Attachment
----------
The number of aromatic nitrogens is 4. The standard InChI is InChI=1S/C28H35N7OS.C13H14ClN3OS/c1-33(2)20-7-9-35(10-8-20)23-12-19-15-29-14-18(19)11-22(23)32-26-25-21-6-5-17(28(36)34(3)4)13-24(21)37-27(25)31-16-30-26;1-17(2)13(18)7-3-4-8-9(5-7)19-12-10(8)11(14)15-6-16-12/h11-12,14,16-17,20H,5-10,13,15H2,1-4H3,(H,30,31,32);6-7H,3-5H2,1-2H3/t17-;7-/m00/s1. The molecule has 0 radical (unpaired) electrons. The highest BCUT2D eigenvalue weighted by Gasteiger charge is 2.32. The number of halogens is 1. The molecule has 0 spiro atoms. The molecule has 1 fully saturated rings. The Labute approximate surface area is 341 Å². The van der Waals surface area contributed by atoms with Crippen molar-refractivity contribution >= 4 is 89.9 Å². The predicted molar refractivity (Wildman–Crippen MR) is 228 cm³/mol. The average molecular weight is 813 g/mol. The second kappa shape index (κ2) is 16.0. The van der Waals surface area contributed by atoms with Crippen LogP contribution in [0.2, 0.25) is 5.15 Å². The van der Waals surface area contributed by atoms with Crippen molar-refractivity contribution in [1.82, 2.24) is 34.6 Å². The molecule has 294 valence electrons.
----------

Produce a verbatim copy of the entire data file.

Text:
The number of aromatic nitrogens is 4. The standard InChI is InChI=1S/C28H35N7OS.C13H14ClN3OS/c1-33(2)20-7-9-35(10-8-20)23-12-19-15-29-14-18(19)11-22(23)32-26-25-21-6-5-17(28(36)34(3)4)13-24(21)37-27(25)31-16-30-26;1-17(2)13(18)7-3-4-8-9(5-7)19-12-10(8)11(14)15-6-16-12/h11-12,14,16-17,20H,5-10,13,15H2,1-4H3,(H,30,31,32);6-7H,3-5H2,1-2H3/t17-;7-/m00/s1. The molecule has 0 radical (unpaired) electrons. The highest BCUT2D eigenvalue weighted by Gasteiger charge is 2.32. The number of halogens is 1. The molecule has 0 spiro atoms. The molecule has 1 fully saturated rings. The Labute approximate surface area is 341 Å². The van der Waals surface area contributed by atoms with Crippen molar-refractivity contribution >= 4 is 89.9 Å². The predicted molar refractivity (Wildman–Crippen MR) is 228 cm³/mol. The average molecular weight is 813 g/mol. The second kappa shape index (κ2) is 16.0. The van der Waals surface area contributed by atoms with Crippen LogP contribution in [0.2, 0.25) is 5.15 Å². The van der Waals surface area contributed by atoms with Crippen molar-refractivity contribution in [1.82, 2.24) is 34.6 Å². The molecule has 294 valence electrons.